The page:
Title

How dams vary and why it matters for the emerging science of dam removal

Publication Date

2002

Keywords

dams, structures, streams, reservoirs, ecosystems, dam removal, restoration, environmental effects

Journal or Book Title

BioScience

Abstract

Dams are structures designed by humans to capture water and modify the magnitude and timing of its movement downstream. The damming of streams and rivers has been integral to human population growth and technological innovation. Among other things, dams have reduced flood hazard and allowed humans to settle and farm productive alluvial soils on river floodplains; they have harnessed the power of moving water for commerce and industry; and they have created reservoirs to augment the supply of water during periods of drought. In the 5000 or so years that humans have been building dams, millions have been constructed globally, especially in the last 100 years (Smith 1971, WCD 2000). If dams have successfully met so many human needs, why is there a growing call for their removal? The answers to this question require an appreciation of society's changing needs for, and concerns about, dams, including the emerging recognition that dams can impair river ecosystems (Babbit 2002). But decisions about dam removal are complex, in no small part because great scientific uncertainty exists over the potential environmental benefits of dam removal. Certainly, the scarcity of empirical knowledge on environmental responses to dam removal contributes to this uncertainty (Hart et al. 2002).More fundamentally, however, a scientific framework is lacking for considering how the tremendous variation in dam and river attributes determines the ecological impacts of dams and the restoration potential following removal. Such an ecological classification of dams is ultimately needed to support the emerging science of dam removal. In this article, we develop a conceptual foundation for the emerging science of dam removal by (a) reviewing the ways that dams impair river ecosystems, (b) examining criteria used to classify dams and describing how these criteria are of limited value in evaluating the environmental effects of dams, (c) quantifying patterns of variation in some environmentally relevant dam characteristics using governmental databases, (d) specifying a framework that can guide the development of an ecological classification of dams, and (e) evaluating the ways that dam characteristics affect removal decisions and the future of dam removals. We restrict our analysis to the United States, where dam removals are currently hotly debated; however, the ecological framework we advocate could also be generalized to other parts of the world. http://www.ucpressjournals.com/journal.php?j=bio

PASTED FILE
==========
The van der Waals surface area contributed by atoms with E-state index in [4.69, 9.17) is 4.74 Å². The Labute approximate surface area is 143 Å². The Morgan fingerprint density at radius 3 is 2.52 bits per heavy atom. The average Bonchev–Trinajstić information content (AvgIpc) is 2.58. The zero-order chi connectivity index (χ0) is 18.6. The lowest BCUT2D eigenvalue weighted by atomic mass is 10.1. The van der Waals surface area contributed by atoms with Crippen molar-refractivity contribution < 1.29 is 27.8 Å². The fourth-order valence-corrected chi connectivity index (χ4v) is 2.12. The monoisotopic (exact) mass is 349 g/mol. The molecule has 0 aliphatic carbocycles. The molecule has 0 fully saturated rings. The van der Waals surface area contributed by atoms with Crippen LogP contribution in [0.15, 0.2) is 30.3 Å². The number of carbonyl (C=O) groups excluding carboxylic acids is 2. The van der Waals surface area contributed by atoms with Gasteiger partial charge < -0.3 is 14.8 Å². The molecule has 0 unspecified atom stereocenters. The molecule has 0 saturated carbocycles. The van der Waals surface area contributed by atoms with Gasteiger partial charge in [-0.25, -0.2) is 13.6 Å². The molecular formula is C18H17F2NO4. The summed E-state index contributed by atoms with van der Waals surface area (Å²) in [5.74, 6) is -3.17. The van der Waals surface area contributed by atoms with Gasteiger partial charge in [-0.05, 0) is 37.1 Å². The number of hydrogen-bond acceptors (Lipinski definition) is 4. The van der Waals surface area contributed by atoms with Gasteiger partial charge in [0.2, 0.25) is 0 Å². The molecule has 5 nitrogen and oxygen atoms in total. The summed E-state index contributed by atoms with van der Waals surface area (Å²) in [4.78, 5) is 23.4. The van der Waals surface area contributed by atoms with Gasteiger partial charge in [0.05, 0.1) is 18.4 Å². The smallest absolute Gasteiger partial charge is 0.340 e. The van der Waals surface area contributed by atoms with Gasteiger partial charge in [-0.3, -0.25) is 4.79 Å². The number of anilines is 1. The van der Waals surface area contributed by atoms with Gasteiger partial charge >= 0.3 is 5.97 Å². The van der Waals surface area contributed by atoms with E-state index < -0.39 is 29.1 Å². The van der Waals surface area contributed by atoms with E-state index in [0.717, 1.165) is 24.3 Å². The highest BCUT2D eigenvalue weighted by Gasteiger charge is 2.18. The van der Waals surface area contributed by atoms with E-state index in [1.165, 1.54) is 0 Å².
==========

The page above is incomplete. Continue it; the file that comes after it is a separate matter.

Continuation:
Pages

659-668

Volume

52

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